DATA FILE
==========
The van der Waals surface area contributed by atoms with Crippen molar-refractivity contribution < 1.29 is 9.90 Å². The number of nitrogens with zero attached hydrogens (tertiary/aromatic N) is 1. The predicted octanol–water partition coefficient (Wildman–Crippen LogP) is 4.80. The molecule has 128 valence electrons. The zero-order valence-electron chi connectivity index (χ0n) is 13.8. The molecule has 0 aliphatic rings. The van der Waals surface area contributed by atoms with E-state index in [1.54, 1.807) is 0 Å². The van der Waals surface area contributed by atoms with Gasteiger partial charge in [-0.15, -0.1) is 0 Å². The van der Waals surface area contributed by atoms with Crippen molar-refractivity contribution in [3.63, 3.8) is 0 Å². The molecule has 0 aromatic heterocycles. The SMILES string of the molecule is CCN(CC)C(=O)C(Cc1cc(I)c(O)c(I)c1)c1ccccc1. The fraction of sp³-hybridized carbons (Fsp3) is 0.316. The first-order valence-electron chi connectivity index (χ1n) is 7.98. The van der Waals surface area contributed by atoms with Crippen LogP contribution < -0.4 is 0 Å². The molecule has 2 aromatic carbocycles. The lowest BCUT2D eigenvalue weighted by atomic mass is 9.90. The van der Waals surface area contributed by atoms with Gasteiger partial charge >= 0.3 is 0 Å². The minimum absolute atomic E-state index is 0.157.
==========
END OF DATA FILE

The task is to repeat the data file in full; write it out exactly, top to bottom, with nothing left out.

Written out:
The van der Waals surface area contributed by atoms with Crippen molar-refractivity contribution < 1.29 is 9.90 Å². The number of nitrogens with zero attached hydrogens (tertiary/aromatic N) is 1. The predicted octanol–water partition coefficient (Wildman–Crippen LogP) is 4.80. The molecule has 128 valence electrons. The zero-order valence-electron chi connectivity index (χ0n) is 13.8. The molecule has 0 aliphatic rings. The van der Waals surface area contributed by atoms with E-state index in [1.54, 1.807) is 0 Å². The van der Waals surface area contributed by atoms with Gasteiger partial charge in [-0.15, -0.1) is 0 Å². The van der Waals surface area contributed by atoms with Crippen molar-refractivity contribution in [3.63, 3.8) is 0 Å². The molecule has 0 aromatic heterocycles. The SMILES string of the molecule is CCN(CC)C(=O)C(Cc1cc(I)c(O)c(I)c1)c1ccccc1. The fraction of sp³-hybridized carbons (Fsp3) is 0.316. The first-order valence-electron chi connectivity index (χ1n) is 7.98. The van der Waals surface area contributed by atoms with Crippen LogP contribution < -0.4 is 0 Å². The molecule has 2 aromatic carbocycles. The lowest BCUT2D eigenvalue weighted by atomic mass is 9.90. The van der Waals surface area contributed by atoms with Gasteiger partial charge >= 0.3 is 0 Å². The minimum absolute atomic E-state index is 0.157.